10/13/2006 8:59 AM
10/13/2006 8:59 AM - Griffins players enjoyed a variety of athletic pursuits before committing themselves to hockey
Story and photo by Mark Newman
All work and no play makes jack a dull boy. It also produces a one-dimensional athlete.
To reach the professional level, hockey players work countless hours, pushing themselves to improve and spilling a lot of blood, sweat and maybe even some tears in the process.
In the beginning, it’s all about “play,” not “work.”
To reach the NHL, players must have a singular, almost laser-guided focus that allows them to concentrate on their goal to the exclusion of almost all other pursuits.
But like most boys, professional hockey players don’t start with visions of grandeur, stardom or even a career. They start playing because they enjoy it.
Ask any Griffins player if he played sports other than hockey and he will inevitably answer in the affirmative. Before dedicating themselves to the year-round commitment that playing hockey requires, they assuredly tried their hand at other games.
“You name it, I played it,” says Griffins captain Matt Ellis, who quickly rattles off a list that includes baseball, soccer, football, tennis, golf, track and field, and cross country.
“I enjoyed playing all sports growing up, but nothing brought as much excitement to me as hockey did. That was my no. 1 passion from the get-go.”
Whether it was playing the traditional triumvirate of football, basketball and baseball, or less familiar games like lacrosse or curling, Griffins players agree that the experience of playing other sports helped in their development as an athlete.
“I think it’s all about being competitive,” says Griffins forward Eric Himelfarb, who played as much baseball growing up as he did hockey.
“I’ve always been competitive, whether it was hockey or baseball. But it’s also about fun.
“When you play a sport with a bunch of friends, it’s fun.”
Griffins defenseman Derek Meech has fond memories of playing football when he was in his early teens and the thrill of playing in the same stadium where the Winnipeg Blue Bombers played in the Canadian Football League.
“My dad played and coached football, so it was always something I wanted to do,” says Meech, who played halfback. “I had a great time, but I was a little better at hockey, so I stuck with that.”
Griffins winger Darryl Bootland played lacrosse every summer as a kid.
“Lacrosse was my first love,” he says. “Being raised in the Orangeville-Shelburne area of Ontario, you grew up hacking and slashing and you learned pretty quick how to use your stick.”
Like most Griffins, Bootland had to give up other sports when hockey tournaments and summer camps started getting in the way. “I played lacrosse until I was 16,” Bootland says. “I still miss it.”
Josh Langfeld played baseball day and night. He had talent – he once beat future Angels outfielder Darin Erstad in a home run hitting contest – but he finally burned himself out from playing too much.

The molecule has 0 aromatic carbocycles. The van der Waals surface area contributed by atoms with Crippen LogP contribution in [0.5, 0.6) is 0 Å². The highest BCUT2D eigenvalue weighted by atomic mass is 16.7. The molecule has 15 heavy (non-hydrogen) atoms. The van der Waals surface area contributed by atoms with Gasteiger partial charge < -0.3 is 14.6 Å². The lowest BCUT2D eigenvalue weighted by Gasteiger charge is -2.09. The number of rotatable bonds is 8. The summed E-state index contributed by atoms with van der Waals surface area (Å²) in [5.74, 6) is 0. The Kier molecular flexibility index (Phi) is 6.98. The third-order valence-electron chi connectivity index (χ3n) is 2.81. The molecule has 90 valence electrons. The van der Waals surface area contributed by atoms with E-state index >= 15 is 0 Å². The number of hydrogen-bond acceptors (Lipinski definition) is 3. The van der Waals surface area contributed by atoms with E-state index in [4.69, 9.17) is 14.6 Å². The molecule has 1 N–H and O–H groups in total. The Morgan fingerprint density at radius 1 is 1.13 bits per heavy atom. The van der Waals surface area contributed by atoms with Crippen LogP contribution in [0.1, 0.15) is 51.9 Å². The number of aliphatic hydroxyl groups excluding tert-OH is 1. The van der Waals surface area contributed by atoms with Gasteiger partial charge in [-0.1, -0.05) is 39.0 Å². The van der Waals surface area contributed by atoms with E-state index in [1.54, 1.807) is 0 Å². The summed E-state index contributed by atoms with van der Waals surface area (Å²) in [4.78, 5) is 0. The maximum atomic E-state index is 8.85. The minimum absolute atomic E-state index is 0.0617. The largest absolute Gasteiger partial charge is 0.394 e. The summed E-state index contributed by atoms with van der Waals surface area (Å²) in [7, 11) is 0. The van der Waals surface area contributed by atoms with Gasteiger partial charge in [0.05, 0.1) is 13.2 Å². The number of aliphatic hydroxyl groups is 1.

He still follows the game closely today – he participates in a fantasy baseball league with ex-Griffins Joe Murphy and Jeff Ulmer and he attends major league games in as many ballparks as he can – but his playing days are long over.
Himelfarb still plays in a summer softball league, a pleasant reminder of the days when he was a 12-year-old shortstop and going to the Ontario Baseball Association finals.
“I still remember losing in the finals, in extra innings,” he says. “I remember standing at my position, thinking I couldn’t believe it happened. Any time you play sports, you want to win.”
But whether it’s baseball, basketball, football or hockey, there’s always more to the game than winning.
“Playing other sports not only teaches you skills that you can utilize in your main sport, but they’re also great for learning traits like commitment, dedication, work ethic and what it means to be a team player,” Ellis says.
More than anything, playing other sports will teach a player about the importance of teamwork. For young athletes, it’s a valuable lesson about sacrificing personal goals for the good of the team.
“With almost anything you do in life, you have to work with other people,” Ellis says. “You’re working as part of a team.”
While developing hand-eye coordination and building skills that will serve them well in their chosen sport is important, it’s learning ideals like responsibility and accountability that ultimately might matter most.
“I learned that if I missed volleyball practice for hockey, I wouldn’t be able to play in the game,” Meech says. “Whether it was football or volleyball or hockey, you learned how the individual has to buy into the big program.”
Indeed, most sports are team games, which leads to the single greatest benefit of playing any sport: friendship.
To this day, Ellis says he can name all of the guys with whom he has played over the years. There’s a special connection among athletes that exists, no matter the sport.
“When you play sports, you form those bonds and friendships that you will carry through your life,” Ellis says. “You never lose that connection, even if you’re not in touch with people anymore.”
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